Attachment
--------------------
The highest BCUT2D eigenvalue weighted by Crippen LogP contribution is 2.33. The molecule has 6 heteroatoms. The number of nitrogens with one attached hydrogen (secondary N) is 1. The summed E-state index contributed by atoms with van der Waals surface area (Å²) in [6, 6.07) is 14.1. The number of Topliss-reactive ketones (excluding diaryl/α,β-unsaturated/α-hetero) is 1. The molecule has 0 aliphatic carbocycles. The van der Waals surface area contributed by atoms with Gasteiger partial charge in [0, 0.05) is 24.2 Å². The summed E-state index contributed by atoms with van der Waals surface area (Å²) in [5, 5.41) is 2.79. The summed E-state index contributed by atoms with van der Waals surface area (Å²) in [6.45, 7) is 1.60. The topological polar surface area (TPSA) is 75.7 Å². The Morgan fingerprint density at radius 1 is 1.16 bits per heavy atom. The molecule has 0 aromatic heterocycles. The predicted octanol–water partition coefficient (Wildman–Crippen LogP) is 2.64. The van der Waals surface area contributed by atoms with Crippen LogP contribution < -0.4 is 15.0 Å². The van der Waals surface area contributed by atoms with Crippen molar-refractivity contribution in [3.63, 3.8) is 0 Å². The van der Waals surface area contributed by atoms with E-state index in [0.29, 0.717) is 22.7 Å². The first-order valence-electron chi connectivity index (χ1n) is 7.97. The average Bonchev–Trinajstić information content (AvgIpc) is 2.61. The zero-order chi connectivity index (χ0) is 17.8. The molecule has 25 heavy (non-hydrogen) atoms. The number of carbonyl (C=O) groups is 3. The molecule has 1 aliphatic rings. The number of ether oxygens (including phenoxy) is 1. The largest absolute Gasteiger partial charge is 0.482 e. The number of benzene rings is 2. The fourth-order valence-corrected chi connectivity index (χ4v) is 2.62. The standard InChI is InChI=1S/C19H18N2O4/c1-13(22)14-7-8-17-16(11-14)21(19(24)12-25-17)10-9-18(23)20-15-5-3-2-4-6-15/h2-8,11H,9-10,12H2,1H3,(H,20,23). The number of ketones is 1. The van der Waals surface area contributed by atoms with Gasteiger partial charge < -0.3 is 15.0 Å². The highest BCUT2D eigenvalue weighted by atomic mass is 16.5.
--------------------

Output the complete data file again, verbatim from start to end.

The highest BCUT2D eigenvalue weighted by Crippen LogP contribution is 2.33. The molecule has 6 heteroatoms. The number of nitrogens with one attached hydrogen (secondary N) is 1. The summed E-state index contributed by atoms with van der Waals surface area (Å²) in [6, 6.07) is 14.1. The number of Topliss-reactive ketones (excluding diaryl/α,β-unsaturated/α-hetero) is 1. The molecule has 0 aliphatic carbocycles. The van der Waals surface area contributed by atoms with Gasteiger partial charge in [0, 0.05) is 24.2 Å². The summed E-state index contributed by atoms with van der Waals surface area (Å²) in [5, 5.41) is 2.79. The summed E-state index contributed by atoms with van der Waals surface area (Å²) in [6.45, 7) is 1.60. The topological polar surface area (TPSA) is 75.7 Å². The Morgan fingerprint density at radius 1 is 1.16 bits per heavy atom. The molecule has 0 aromatic heterocycles. The predicted octanol–water partition coefficient (Wildman–Crippen LogP) is 2.64. The van der Waals surface area contributed by atoms with Crippen LogP contribution < -0.4 is 15.0 Å². The van der Waals surface area contributed by atoms with Crippen molar-refractivity contribution in [3.63, 3.8) is 0 Å². The van der Waals surface area contributed by atoms with E-state index in [0.29, 0.717) is 22.7 Å². The first-order valence-electron chi connectivity index (χ1n) is 7.97. The average Bonchev–Trinajstić information content (AvgIpc) is 2.61. The zero-order chi connectivity index (χ0) is 17.8. The molecule has 25 heavy (non-hydrogen) atoms. The number of carbonyl (C=O) groups is 3. The molecule has 1 aliphatic rings. The number of ether oxygens (including phenoxy) is 1. The largest absolute Gasteiger partial charge is 0.482 e. The number of benzene rings is 2. The fourth-order valence-corrected chi connectivity index (χ4v) is 2.62. The standard InChI is InChI=1S/C19H18N2O4/c1-13(22)14-7-8-17-16(11-14)21(19(24)12-25-17)10-9-18(23)20-15-5-3-2-4-6-15/h2-8,11H,9-10,12H2,1H3,(H,20,23). The number of ketones is 1. The van der Waals surface area contributed by atoms with Gasteiger partial charge < -0.3 is 15.0 Å². The highest BCUT2D eigenvalue weighted by atomic mass is 16.5.